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The doctrine of eternal punishment, and the beliefs which seem to make it an essential doctrine of Christianity, had really lost their foundation so long ago as the Civil War in America. While there are in all parts of the country, and more especially in the South, men who boast of their belief, in even literal forms of future and eternal punishment, the tendency throughout the land is to let the doctrine drop quietly into the background. While it is not denied, it is not advocated. While it is on formal occasions assented to, it is never forcibly presented. It will never be disproved, because no one can disprove a fact which lies in the future. It cannot be argued down, because there is always the possibility of asserting that there is an infinite Being who is capable of governing in that way; but, when once a generation has grown up unfamiliar with the doctrine, it will quietly take its place with witchcraft, possession of the devil, and other delusions and half-truths of former ages.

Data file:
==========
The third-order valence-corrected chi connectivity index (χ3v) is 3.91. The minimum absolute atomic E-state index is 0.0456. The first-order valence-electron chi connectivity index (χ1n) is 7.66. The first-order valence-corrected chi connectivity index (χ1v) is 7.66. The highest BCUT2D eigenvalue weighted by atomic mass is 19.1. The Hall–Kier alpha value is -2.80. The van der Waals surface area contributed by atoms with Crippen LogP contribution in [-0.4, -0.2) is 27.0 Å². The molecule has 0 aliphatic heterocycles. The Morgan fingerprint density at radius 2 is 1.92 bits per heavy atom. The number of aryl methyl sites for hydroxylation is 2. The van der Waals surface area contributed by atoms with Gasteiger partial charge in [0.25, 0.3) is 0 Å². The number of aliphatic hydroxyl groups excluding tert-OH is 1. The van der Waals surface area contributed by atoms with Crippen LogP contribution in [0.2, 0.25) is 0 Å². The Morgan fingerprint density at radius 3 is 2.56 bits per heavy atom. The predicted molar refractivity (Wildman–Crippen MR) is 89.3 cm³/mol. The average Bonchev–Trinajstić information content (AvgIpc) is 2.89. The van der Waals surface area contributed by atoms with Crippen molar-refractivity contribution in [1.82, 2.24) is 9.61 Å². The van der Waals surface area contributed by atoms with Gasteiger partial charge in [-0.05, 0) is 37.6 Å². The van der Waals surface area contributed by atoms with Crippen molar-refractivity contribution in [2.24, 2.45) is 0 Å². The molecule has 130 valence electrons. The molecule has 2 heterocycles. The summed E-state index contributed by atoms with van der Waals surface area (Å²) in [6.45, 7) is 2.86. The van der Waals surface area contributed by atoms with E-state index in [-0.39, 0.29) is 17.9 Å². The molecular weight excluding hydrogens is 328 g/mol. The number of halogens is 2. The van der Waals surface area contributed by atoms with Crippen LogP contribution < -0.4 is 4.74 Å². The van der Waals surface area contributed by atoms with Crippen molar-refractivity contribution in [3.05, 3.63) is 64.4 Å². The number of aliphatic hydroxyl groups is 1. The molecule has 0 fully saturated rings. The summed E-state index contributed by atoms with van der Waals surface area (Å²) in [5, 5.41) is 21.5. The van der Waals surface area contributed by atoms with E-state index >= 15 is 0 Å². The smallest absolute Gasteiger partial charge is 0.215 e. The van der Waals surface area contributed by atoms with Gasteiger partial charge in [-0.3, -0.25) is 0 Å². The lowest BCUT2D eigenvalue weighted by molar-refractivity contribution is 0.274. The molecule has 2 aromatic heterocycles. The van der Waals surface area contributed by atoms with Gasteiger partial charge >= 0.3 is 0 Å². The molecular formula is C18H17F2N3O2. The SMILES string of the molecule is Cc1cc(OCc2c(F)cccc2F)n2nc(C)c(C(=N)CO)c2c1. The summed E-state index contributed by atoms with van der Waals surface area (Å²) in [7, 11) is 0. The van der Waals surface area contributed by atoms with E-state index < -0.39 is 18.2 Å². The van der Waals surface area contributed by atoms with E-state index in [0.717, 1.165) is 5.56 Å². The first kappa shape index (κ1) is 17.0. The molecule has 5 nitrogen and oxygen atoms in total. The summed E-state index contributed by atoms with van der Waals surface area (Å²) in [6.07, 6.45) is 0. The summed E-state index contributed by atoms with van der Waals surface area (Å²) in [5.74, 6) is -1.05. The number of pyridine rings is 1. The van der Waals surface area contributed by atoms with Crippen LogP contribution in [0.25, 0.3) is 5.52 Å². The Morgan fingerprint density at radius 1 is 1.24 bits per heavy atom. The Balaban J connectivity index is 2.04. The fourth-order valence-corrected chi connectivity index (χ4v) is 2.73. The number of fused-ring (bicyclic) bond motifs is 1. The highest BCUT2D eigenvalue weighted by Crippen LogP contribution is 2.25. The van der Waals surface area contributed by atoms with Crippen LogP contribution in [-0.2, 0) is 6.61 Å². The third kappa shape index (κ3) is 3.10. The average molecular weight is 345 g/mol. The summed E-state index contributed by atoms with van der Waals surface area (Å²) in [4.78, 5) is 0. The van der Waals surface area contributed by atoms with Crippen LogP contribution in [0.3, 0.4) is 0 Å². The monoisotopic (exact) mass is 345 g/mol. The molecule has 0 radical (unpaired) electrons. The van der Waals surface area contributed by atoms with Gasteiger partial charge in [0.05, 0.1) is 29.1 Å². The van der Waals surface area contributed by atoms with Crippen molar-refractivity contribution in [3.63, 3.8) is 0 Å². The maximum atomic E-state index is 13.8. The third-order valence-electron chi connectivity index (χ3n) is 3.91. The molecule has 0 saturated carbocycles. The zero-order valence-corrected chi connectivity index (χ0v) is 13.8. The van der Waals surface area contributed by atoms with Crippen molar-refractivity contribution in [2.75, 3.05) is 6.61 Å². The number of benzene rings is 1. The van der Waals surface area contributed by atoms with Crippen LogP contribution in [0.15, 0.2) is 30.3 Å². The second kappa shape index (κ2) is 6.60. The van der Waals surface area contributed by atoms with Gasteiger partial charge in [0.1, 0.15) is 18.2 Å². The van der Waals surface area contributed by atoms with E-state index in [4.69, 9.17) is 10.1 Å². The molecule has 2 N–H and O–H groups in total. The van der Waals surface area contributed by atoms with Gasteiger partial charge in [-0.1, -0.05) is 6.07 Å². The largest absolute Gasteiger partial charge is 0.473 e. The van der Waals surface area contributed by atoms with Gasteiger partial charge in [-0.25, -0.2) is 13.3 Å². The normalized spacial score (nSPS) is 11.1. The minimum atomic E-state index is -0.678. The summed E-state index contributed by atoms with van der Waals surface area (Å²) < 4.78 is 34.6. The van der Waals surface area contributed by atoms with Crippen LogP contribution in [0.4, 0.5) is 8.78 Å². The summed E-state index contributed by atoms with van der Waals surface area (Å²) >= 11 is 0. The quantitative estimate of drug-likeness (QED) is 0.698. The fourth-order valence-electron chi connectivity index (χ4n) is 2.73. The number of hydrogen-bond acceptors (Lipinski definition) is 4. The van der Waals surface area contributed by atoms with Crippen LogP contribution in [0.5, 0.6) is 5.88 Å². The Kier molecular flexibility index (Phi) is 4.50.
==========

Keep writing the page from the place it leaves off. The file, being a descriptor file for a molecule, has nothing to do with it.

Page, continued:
How blessed the thought that we cannot pre-empt, monopolize, or limit the possibilities of human and divine fellowship. From wherever we start there is an open way to Him. Whenever we reach out after Him, whenever we go earnestly in search of Him, we find some traces of His presence. What others have seen and felt we may not duplicate, but we may have our own original experience. There is no rule of faith which will cover even a majority of cases. There is infinite fertility and variety in the ways of God's spirit. Temperament itself, with all its contradictions, and often as it sets at naught the conventionalities, is only another evidence that what God desires is not some stereotyped of religious experience, but the sincere, simple, direct fellowship and trust of each individual soul.

October 14, 1905

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